Published: September 26, 2023
Poetry / Queer Lit / icehouse poetry
Paperback: 9781773103051 $19.95
Bright star, would I were stedfast as thou art —
Breaking open John Keats’s “Last Sonnet,” Ali Blythe writes marginality into the canon, at once claiming, reviving, and un-fixing the Romantic vision.
Ali Blythe is the author of two critically acclaimed poetry collections exploring trans-poetics. About Blythe, Stewart Cole writes, “It’s exciting to see a writer so conscious of building a body of work within and across collections, pursuing not just a set of ideas and concerns but an artistic vision.”
Blythe has held roles as a guest editor of special editions of literary magazines including for The League of Canadian Poets, Arc Magazine, and Malahat Review, and as editor-in-chief for the Claremont Review, an international literary magazine for youth. His poems and essays have been published in national and international literary journals and anthologies, including The Broadview Introduction to Literature, Best Canadian Essays, and Best Canadian Poetry.
“Stedfast is one of those books that reminds me why I love poetry. ‘Each new day is cut / from the key of the last;’ if the same is true of each new poem, here’s a set of gleaming keys cut from Keats’s sonnet. Where Keats’s bright star shines stedfastly, Blythe’s star offers an unsteady light. Instead of longing for constancy, the lyric ‘I’ of Stedfast loves and desires within the quivering here and now — and the poignancy of this love gives me all the feels.” — Sue Sinclair, author of Almost Beauty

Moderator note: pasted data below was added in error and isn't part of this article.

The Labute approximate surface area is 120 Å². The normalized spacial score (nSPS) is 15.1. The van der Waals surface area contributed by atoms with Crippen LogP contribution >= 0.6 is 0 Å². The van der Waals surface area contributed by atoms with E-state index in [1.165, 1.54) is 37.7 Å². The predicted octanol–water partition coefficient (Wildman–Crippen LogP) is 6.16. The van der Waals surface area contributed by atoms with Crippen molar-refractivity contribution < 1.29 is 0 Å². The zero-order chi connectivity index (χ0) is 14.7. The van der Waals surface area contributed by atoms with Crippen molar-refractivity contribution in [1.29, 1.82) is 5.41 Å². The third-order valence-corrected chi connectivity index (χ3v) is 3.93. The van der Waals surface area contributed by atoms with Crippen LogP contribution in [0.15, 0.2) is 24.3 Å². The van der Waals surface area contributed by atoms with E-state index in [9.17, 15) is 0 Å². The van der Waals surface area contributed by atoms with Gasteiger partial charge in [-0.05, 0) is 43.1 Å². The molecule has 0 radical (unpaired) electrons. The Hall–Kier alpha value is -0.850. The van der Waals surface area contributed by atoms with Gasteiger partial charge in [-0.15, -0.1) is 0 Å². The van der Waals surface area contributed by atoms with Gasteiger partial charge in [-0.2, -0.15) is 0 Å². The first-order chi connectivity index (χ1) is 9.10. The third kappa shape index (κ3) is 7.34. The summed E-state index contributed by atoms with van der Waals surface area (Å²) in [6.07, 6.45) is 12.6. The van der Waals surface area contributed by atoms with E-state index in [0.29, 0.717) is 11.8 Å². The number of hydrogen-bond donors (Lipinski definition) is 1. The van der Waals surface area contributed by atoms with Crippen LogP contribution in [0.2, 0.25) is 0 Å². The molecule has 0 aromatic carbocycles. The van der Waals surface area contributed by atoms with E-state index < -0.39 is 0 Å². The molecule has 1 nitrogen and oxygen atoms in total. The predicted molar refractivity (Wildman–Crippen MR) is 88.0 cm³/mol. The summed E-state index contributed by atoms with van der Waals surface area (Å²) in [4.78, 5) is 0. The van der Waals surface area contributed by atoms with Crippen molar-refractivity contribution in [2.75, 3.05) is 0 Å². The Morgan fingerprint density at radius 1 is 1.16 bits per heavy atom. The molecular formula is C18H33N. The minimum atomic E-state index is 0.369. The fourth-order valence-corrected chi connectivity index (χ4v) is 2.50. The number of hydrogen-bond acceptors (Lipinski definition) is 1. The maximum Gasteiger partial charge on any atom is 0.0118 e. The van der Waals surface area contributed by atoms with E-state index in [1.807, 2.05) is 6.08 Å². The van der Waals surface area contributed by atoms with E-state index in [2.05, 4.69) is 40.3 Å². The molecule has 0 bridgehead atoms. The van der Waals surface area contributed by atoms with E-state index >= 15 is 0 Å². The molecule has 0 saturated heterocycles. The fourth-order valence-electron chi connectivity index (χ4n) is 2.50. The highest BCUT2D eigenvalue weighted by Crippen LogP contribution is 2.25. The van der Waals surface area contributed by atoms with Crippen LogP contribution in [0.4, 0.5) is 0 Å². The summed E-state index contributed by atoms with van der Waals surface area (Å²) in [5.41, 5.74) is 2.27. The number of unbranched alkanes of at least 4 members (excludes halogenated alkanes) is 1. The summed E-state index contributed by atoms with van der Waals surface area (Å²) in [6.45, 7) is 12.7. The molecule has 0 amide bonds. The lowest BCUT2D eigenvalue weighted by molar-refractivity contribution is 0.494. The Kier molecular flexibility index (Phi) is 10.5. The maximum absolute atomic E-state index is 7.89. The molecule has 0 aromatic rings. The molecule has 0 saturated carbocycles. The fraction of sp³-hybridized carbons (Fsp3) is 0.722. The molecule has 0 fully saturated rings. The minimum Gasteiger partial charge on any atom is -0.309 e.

“For some the lyric poem can approach great unanswerable questions, but does such a poem divine the answer or conjure it, summon it from darkness? I found myself very attuned to the lines of Ali Blythe; so carefully tuned, they go beyond human knowledge and into the forest of wild knowledges.” — Kazim Ali, author of Sukun
“Just like the two asterisks on a blank page, ‘two figures continue / their delicate revolutions,’ or an unsteady star, Stedfast is a slow burn that leaves a mark.” — British Columbia Review